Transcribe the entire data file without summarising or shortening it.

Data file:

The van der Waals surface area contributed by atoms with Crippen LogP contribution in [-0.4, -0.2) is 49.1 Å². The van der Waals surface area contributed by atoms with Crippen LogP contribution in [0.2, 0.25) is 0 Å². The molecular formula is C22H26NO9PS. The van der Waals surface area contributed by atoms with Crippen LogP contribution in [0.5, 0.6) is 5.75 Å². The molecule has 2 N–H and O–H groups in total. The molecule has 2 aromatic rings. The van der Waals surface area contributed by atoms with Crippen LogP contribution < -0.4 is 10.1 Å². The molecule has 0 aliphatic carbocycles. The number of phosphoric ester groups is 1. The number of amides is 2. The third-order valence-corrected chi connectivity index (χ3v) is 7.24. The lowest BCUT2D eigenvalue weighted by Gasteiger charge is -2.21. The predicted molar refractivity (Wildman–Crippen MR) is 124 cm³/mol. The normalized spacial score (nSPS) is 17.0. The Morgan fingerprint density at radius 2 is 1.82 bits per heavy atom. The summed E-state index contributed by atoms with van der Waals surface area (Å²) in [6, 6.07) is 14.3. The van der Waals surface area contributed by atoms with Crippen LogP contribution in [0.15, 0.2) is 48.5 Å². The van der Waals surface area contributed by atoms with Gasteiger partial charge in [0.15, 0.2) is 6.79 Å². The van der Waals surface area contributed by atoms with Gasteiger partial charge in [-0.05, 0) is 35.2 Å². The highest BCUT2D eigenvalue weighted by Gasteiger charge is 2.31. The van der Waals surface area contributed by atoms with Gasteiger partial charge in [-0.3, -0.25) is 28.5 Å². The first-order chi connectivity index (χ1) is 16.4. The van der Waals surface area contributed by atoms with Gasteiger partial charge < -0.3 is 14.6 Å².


The van der Waals surface area contributed by atoms with Crippen LogP contribution in [-0.4, -0.2) is 49.1 Å². The van der Waals surface area contributed by atoms with Crippen LogP contribution in [0.2, 0.25) is 0 Å². The molecular formula is C22H26NO9PS. The van der Waals surface area contributed by atoms with Crippen LogP contribution in [0.5, 0.6) is 5.75 Å². The molecule has 2 N–H and O–H groups in total. The molecule has 2 aromatic rings. The van der Waals surface area contributed by atoms with Crippen LogP contribution < -0.4 is 10.1 Å². The molecule has 0 aliphatic carbocycles. The number of phosphoric ester groups is 1. The number of amides is 2. The third-order valence-corrected chi connectivity index (χ3v) is 7.24. The lowest BCUT2D eigenvalue weighted by Gasteiger charge is -2.21. The predicted molar refractivity (Wildman–Crippen MR) is 124 cm³/mol. The normalized spacial score (nSPS) is 17.0. The Morgan fingerprint density at radius 2 is 1.82 bits per heavy atom. The summed E-state index contributed by atoms with van der Waals surface area (Å²) in [6, 6.07) is 14.3. The van der Waals surface area contributed by atoms with Crippen LogP contribution in [0.15, 0.2) is 48.5 Å². The van der Waals surface area contributed by atoms with Gasteiger partial charge in [0.15, 0.2) is 6.79 Å². The van der Waals surface area contributed by atoms with Gasteiger partial charge in [-0.05, 0) is 35.2 Å². The highest BCUT2D eigenvalue weighted by Gasteiger charge is 2.31. The van der Waals surface area contributed by atoms with Gasteiger partial charge in [-0.3, -0.25) is 28.5 Å². The first-order chi connectivity index (χ1) is 16.4. The van der Waals surface area contributed by atoms with Gasteiger partial charge < -0.3 is 14.6 Å².